Vendors, U.S. operators target WiMAX IPR
Cisco, Samsung, Intel and Alcatel Lucent promise open and transparent WiMAX patent licensing
Six vendors and operators have agreed to collectively pool their patents related to WiMAX in an effort to create a transparent intellectual property environment that encourages the WiMAX embedded devices market.
Alcatel-Lucent, Cisco Systems, Intel and Samsung have joined Clearwire in Sprint in the creation of the Open Patent Alliance (OPA), an initiative designed to supply potential WiMAX licensees with a one-stop shop for intellectual property agreements. The group, however, stopped short of taking control of the patent pool itself. It also isn’t setting a specific royalty rate for the pooled patents; nor is it setting a ceiling or guidelines for how high those rates would be—a step taken by several Long Term Evolution vendors in April.
That group of handset and infrastructure makers—which also included Alcatel-Lucent—agreed that aggregate royalty rates for handsets and devices would not total 10% or higher and rates for laptops would be capped at below $10. Nortel went its own route, publically declaring a royalty rate of 1% for its LTE patent portfolio, though it did not join the LTE patent consortium.
WiMAX and LTE rely on much of the same intellectual property as both use orthogonal frequency division multiplexing (OFDM) as an air interface and multiple input/multiple output (MIMO) smart antenna technologies. Unlike cellular technologies--where a good deal of intellectual property is held by a few vendors, most notably Qualcomm--the patents pertaining to OFDM and MIMO are dispersed among numerous entities. With that wide dispersion in mind, OPA officials said, the industry needs to both organize those myriad patents into a single entity as well as take advantage the fact that no single company can dominate intellectual property discussions.
Siram Viswanathan, vice president of Intel Capital and general manager of Intel’s WiMAX program, said the OPA wants to avoid the pitfalls of licensing that have dogged the cellular industry. “The predictability of IPR has been somewhat lacking in the cellular industry,” Viswanathan said, leading to court and regulatory board battles across the world over royalty rates and the validity of patents. By keeping the process transparent and fair and bringing as many WiMAX patent holders into the group, Viswanathan said, the OPA can help stimulate the WiMAX ecosystem involving a much greater range of manufacturers than the handful of players that dominate the cellular industry.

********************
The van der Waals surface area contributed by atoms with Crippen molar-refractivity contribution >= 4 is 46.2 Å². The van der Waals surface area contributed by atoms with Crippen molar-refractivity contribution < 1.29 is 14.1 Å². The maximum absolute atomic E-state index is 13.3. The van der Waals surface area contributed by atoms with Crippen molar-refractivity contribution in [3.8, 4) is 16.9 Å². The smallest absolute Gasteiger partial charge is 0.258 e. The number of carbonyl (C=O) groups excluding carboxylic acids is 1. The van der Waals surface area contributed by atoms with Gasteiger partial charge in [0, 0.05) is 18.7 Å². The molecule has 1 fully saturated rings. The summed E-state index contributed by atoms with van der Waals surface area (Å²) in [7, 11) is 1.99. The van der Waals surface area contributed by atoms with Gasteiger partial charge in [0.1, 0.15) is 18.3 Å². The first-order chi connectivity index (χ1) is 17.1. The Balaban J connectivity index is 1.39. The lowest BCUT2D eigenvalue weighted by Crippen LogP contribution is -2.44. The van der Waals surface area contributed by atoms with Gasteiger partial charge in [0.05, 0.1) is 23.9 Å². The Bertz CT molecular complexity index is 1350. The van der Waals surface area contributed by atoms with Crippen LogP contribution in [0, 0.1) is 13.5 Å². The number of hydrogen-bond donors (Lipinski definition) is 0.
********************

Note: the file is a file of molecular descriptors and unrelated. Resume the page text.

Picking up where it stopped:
In particular, the consortium is aiming at the consumer electronics market, which both the WiMAX and LTE communities hope will enter the mobile space if intellectual property issues are sorted out. “We are big believers in the embedded device model,” said Barry West, Sprint’s chief technology officer and future president of the merged Sprint-Clearwire WiMAX business. “A large number of device manufacturers are key to that model.”
Starting with laptops and then moving to purpose-built WiMAX handhelds, the industry is counting on the makers of everyday electronics gear, such as digital cameras and music players, to begin embedding low-cost WiMAX chips into their devices, creating a market where individual users would maintain multiple connections to the network, not just one. To get those device makers on board though, they need assurances that the royalty rates they pay to embed WiMAX will be low and that there won’t be any intellectual property dust-ups like that between Qualcomm and Broadcom, which led to a ban on Qualcomm 3G chips imported into the U.S.
While the OPA has taken the first steps toward providing some of that certainty and transparency it still has far to go. In order to make its pool of patents meaningful and define a standard royalty rate, the OPA needs to bring all, or at least most, of the intellectual property holders to the table. Device manufacturers may get clear guidance from the OPA members, but they would be forced to negotiate separately with any patent-holders that chose not join.
The OPA’s initial roster only includes a few of the WiMAX patent holders out there, though it does have significant members: Alcatel-Lucent developed the original MIMO technology at Bell Labs. Nortel also claims to big intellectual property player in OFDM and MIMO technology and so far it has chosen to approach the market solo. Qualcomm is another question mark. It is believed to own key patents related to WiMAX stemming from its acquisition of OFDM access technologist Flarion. The same intellectual property that vendors like Nokia and Ericsson are applying to LTE could presumably be applied to WiMAX.In other WiMAX news, a new chipset maker has entered the 4G space. DesignArt Networks today unveiled a new system-on-a-chip platform architecture supporting both WiMAX and LTE with the added kick of integrating mesh backhaul directly into the design. The chip is designed for femto and picocell deployments in which a portion of the 4G radio’s capacity can be use to create an in-band backhaul link either in a mesh or point-to-point configuration.
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